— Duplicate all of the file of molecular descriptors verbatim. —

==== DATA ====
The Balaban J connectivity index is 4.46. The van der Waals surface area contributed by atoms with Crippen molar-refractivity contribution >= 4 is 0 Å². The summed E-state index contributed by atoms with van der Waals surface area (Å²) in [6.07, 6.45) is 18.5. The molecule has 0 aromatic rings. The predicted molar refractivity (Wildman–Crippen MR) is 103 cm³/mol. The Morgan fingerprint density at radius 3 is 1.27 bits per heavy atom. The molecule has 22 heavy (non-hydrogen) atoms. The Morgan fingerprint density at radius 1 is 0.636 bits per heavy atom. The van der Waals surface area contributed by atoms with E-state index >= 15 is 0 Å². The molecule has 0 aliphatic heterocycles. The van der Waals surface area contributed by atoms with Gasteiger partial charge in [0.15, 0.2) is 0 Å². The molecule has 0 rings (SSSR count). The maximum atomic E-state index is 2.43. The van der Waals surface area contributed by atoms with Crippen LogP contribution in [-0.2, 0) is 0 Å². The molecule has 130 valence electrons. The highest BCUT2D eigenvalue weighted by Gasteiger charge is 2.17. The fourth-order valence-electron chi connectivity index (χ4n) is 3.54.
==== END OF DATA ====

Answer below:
The Balaban J connectivity index is 4.46. The van der Waals surface area contributed by atoms with Crippen molar-refractivity contribution >= 4 is 0 Å². The summed E-state index contributed by atoms with van der Waals surface area (Å²) in [6.07, 6.45) is 18.5. The molecule has 0 aromatic rings. The predicted molar refractivity (Wildman–Crippen MR) is 103 cm³/mol. The Morgan fingerprint density at radius 3 is 1.27 bits per heavy atom. The molecule has 22 heavy (non-hydrogen) atoms. The Morgan fingerprint density at radius 1 is 0.636 bits per heavy atom. The van der Waals surface area contributed by atoms with E-state index >= 15 is 0 Å². The molecule has 0 aliphatic heterocycles. The van der Waals surface area contributed by atoms with Gasteiger partial charge in [0.15, 0.2) is 0 Å². The molecule has 0 rings (SSSR count). The maximum atomic E-state index is 2.43. The van der Waals surface area contributed by atoms with Crippen LogP contribution in [-0.2, 0) is 0 Å². The molecule has 130 valence electrons. The highest BCUT2D eigenvalue weighted by Gasteiger charge is 2.17. The fourth-order valence-electron chi connectivity index (χ4n) is 3.54.